Bahrain's High Criminal Court jailed 18 men yesterday for being part of an alleged Iranian-supported terrorist cell.
According to Akhbar Al-Khaleej, the convicts, all Bahraini citizens were sentenced between five years and life imprisonment having been charged with seeking to carry out terrorist operations in Bahrain on behalf of Iran's Islamic Revolutionary Guard Corps (IRGC). They were also convicted of receiving training abroad and possessing explosives since 2017.
Eight of the defendants, aged between 17 and 37, were handed life sentences, two received 15-year terms and a further two were given ten years in jail. Five men were jailed for five years and one was jailed for seven years.
Only half of the accused were present in court, the remaining were sentenced in absentia as they have fled the country.
The Public Prosecution claims that the defendants "set up a group to commit terrorist operations inside the Kingdom, and recruited the rest of the defendants, who joined the group later." It has also been alleged that the group sought to avenge last year's assassination of IRGC General Qassem Soleimani and that they named their group after him.
In 2018 Bahraini authorities carried out 116 arrests of people accused of affiliations with the IRGC with plans to carry out attacks against senior figures of the security services. Tehran has denied the allegations that it has supported armed groups in Bahrain and stoked national unrest.
Iran has often laid claim to the territory of Bahrain since the 18 century and passed a bill in 1957 declaring it to be the 14th province of Iran. These claims continued until Bahrain gained independence from Britain in 1971 following a referendum a year earlier.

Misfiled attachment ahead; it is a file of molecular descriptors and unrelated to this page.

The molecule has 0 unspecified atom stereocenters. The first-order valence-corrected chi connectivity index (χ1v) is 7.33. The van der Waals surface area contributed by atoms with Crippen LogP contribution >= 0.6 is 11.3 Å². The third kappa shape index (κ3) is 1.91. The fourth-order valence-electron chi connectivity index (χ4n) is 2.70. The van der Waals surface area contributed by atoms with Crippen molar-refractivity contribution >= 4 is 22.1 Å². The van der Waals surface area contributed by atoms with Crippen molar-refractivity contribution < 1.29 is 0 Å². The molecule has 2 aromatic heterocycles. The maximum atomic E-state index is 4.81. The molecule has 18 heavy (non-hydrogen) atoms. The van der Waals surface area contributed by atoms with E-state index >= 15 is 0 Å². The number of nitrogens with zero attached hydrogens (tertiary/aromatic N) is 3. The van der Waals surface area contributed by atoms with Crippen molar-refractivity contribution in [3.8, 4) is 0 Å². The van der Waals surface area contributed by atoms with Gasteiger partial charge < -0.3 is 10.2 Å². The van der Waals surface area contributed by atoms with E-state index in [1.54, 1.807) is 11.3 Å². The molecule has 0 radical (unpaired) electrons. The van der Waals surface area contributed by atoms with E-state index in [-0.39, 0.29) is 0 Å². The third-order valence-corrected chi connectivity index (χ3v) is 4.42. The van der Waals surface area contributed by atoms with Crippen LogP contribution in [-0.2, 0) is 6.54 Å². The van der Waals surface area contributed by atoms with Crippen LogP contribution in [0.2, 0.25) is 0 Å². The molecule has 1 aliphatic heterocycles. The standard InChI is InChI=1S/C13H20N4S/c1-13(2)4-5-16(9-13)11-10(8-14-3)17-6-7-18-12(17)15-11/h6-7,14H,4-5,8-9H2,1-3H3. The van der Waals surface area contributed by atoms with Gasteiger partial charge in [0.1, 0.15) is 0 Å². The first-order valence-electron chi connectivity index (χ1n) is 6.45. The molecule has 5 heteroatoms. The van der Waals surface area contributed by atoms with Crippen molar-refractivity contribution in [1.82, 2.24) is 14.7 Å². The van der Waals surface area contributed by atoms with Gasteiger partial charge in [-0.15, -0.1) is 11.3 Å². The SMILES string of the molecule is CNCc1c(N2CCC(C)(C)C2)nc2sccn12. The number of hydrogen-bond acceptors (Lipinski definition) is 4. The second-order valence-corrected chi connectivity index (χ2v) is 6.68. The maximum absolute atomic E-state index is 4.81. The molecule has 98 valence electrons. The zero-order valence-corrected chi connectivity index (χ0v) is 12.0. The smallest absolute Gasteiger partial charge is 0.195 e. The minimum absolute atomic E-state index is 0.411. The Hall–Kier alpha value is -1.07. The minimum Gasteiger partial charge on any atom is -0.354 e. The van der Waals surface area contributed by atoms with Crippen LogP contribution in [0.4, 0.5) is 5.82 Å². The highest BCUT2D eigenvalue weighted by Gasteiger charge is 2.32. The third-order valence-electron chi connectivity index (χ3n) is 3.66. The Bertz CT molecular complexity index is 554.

In 2011, the Shia-led opposition staged protests across the country demanding reforms under the Sunni ruling Al Khalifa family who responded by cracking down on dissent and sought the help of neighbouring Saudi Arabia, which sent troops to help crush the peaceful protest movement.
According to Human Rights Watch's (HRW) World Report 2021, the kingdom escalated its repression against online dissent last year and upheld death sentences against opposition activists after unfair trials.
"Bahraini authorities use the many repressive tools available to them to silence and punish anyone who criticizes the government," said Joe Stork, HRW's deputy Middle East director, earlier this month.
"Bahrain has escalated its use of the death penalty, targeted people for their social media activity, and denied medical treatment to prominent opposition figures in detention."